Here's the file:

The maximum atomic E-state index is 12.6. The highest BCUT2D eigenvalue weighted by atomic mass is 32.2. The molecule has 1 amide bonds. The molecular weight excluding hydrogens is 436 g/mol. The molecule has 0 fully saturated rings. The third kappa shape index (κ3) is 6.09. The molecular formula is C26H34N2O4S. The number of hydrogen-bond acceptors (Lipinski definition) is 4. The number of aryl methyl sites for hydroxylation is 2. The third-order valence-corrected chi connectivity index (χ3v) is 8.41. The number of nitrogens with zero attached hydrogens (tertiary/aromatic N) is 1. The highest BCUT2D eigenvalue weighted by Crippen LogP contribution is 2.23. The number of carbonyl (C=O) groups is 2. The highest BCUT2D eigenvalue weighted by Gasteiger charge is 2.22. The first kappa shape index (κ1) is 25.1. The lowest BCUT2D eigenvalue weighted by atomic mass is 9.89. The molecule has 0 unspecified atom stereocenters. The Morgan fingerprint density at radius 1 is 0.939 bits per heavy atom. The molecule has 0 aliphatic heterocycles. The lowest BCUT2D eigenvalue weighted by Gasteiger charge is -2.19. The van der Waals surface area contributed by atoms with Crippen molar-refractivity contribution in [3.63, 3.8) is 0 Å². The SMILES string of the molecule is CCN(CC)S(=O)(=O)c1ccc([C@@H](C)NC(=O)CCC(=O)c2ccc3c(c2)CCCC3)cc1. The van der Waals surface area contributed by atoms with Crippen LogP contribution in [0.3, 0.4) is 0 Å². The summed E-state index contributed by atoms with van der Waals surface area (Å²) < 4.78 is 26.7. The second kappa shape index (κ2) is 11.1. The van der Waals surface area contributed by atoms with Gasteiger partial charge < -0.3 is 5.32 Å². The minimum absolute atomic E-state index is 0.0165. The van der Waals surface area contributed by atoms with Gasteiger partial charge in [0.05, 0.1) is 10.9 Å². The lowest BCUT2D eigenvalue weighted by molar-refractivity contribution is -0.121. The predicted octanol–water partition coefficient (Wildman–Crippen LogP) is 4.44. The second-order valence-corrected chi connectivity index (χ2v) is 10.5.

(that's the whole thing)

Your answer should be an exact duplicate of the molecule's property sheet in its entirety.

The maximum atomic E-state index is 12.6. The highest BCUT2D eigenvalue weighted by atomic mass is 32.2. The molecule has 1 amide bonds. The molecular weight excluding hydrogens is 436 g/mol. The molecule has 0 fully saturated rings. The third kappa shape index (κ3) is 6.09. The molecular formula is C26H34N2O4S. The number of hydrogen-bond acceptors (Lipinski definition) is 4. The number of aryl methyl sites for hydroxylation is 2. The third-order valence-corrected chi connectivity index (χ3v) is 8.41. The number of nitrogens with zero attached hydrogens (tertiary/aromatic N) is 1. The highest BCUT2D eigenvalue weighted by Crippen LogP contribution is 2.23. The number of carbonyl (C=O) groups is 2. The highest BCUT2D eigenvalue weighted by Gasteiger charge is 2.22. The first kappa shape index (κ1) is 25.1. The lowest BCUT2D eigenvalue weighted by atomic mass is 9.89. The molecule has 0 unspecified atom stereocenters. The Morgan fingerprint density at radius 1 is 0.939 bits per heavy atom. The molecule has 0 aliphatic heterocycles. The lowest BCUT2D eigenvalue weighted by Gasteiger charge is -2.19. The van der Waals surface area contributed by atoms with Crippen molar-refractivity contribution in [3.63, 3.8) is 0 Å². The SMILES string of the molecule is CCN(CC)S(=O)(=O)c1ccc([C@@H](C)NC(=O)CCC(=O)c2ccc3c(c2)CCCC3)cc1. The van der Waals surface area contributed by atoms with Crippen LogP contribution in [0.3, 0.4) is 0 Å². The summed E-state index contributed by atoms with van der Waals surface area (Å²) < 4.78 is 26.7. The second kappa shape index (κ2) is 11.1. The van der Waals surface area contributed by atoms with Gasteiger partial charge < -0.3 is 5.32 Å². The minimum absolute atomic E-state index is 0.0165. The van der Waals surface area contributed by atoms with Gasteiger partial charge in [0.05, 0.1) is 10.9 Å². The lowest BCUT2D eigenvalue weighted by molar-refractivity contribution is -0.121. The predicted octanol–water partition coefficient (Wildman–Crippen LogP) is 4.44. The second-order valence-corrected chi connectivity index (χ2v) is 10.5.